“A History, of the Persecution, of the Church of Jesus Christ, of Latter Day Saints in Missouri,” December 1839–October 1840

  • Source Note
  • Historical Introduction
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what to do for their safety, they  knew not. To resist large bodies of  the mob, in their scattered situation,  appeared useless; and to gather togeth er into one body, immediately, was  impracticable, for they had not in any  one place, houses to dwell in, or food  for themselves and stock. A consulta tion was held, near , by  some of the principal men of the  church, to see what was best to be  done; it was concluded to obtain peace  warrants, if possible, against some of  the principal leaders, of the mob; and  also to advise their brethren to gather  together, into four or five bodies, in  their different neighborhoods, and de fend themselves, as well as they could,  whenever the mob should come upon  them. They then went to a magis trate, and applied for a warrant, but  he refused to grant one. The ’s letter, directing them to proceed  in that way, was then read to him, up on which he replied that he cared  nothing about it. At that very time  the streets were filled with mobbers,  passing and repassing, threatening the  saints, in different directions, with des truction. And to be deprived of the  benefit of law, at such a critical time,  was well calculated to make the saints  feel solemn, and mourn over the de pravity of man. But they had not  much time for reflection; for they had  many things to do to prepare for the  night, which was just at hand, in the  which they expected the mob would be  upon them. Up to this time, the per sons of women and children were con sidered safe, they seldom being abused;  therefore the men run together for the  night, leaving their families at home.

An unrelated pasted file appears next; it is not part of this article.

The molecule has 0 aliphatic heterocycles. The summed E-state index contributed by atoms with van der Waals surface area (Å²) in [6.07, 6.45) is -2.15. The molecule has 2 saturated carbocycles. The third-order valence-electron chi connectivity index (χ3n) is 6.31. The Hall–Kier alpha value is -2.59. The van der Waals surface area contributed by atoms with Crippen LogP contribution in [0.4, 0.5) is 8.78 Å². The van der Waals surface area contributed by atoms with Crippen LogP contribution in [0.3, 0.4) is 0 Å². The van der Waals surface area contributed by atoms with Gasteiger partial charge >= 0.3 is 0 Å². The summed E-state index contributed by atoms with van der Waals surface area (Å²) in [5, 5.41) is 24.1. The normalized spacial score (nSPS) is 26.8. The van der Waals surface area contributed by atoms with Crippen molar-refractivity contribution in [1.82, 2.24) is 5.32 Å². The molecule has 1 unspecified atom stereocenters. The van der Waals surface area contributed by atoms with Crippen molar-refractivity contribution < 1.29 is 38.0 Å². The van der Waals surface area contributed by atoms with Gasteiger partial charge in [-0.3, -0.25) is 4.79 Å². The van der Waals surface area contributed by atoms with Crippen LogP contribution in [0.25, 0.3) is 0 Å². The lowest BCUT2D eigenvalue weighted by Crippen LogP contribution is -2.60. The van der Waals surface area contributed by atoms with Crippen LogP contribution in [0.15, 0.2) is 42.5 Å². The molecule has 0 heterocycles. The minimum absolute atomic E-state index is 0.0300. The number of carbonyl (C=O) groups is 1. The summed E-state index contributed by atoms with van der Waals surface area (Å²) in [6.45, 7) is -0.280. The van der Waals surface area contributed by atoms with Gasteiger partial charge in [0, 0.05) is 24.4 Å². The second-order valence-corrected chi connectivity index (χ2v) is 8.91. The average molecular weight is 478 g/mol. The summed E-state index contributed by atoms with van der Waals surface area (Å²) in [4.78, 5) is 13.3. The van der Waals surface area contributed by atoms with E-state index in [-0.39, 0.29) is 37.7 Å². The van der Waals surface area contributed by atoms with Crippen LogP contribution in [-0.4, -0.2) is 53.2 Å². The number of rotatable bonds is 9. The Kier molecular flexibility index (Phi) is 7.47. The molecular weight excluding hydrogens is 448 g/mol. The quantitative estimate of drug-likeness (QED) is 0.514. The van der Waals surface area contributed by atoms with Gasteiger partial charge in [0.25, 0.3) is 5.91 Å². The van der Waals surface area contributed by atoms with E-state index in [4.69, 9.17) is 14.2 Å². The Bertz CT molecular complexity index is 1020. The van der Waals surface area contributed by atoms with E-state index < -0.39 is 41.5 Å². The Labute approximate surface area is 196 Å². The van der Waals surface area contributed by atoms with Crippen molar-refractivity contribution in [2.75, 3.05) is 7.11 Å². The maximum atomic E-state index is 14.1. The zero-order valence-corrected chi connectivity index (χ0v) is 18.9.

At the men met half  a mile west of the .—  Night came on and a party of the mob,  who had staid in the village, were  heard brick-batting the houses; spies  were sent to discover their movements,  who returned with information that  they were tearing down a brick-house,  belonging to and , and  also breaking open their . Upon  hearing that news, those who were col lected together, formed themselves in to two small companies, and marched  up to the public square, where they  found a number of men in the act of  stoning the of Gilbert and Whit ney, (which was broken open, and  some of the goods thrown into the  street) they all fled but one , who was taken and found to  be well lined with whiskey. and one or two more went with  him to , and demanded  a warrant for him, but he refused to  give them one; consequently  was liberated. Next morning it was  ascertained that the windows were  broken in, where there were none but  women and children; one house in par ticular, which had window shutters, and  they were shut, had a rail thrust  through into the room where women  and children were alone. Seeing that  neither sex nor age were safe, the  families were all moved out of the vil lage that day. The same night an other party of the mob collected about  ten or twelve miles from ,  near a body of the saints; two of their  company went to discover the situation  of the brethren; they came near the  guard, when discovering  them, advanced and went up to them:  when one of them struck him over the  head with a rifle, which cut a large  gash in his head, and nearly knocked  him down; but he recovered himself,  called to his men who were near, they  took the spies and disarmed them of  two rifles and three pistols, kept them  in custody until morning, then gave  them their arms and let them go with out injuring them. The rest of their  company were heard at a distance,  but they dispersed without doing any  harm.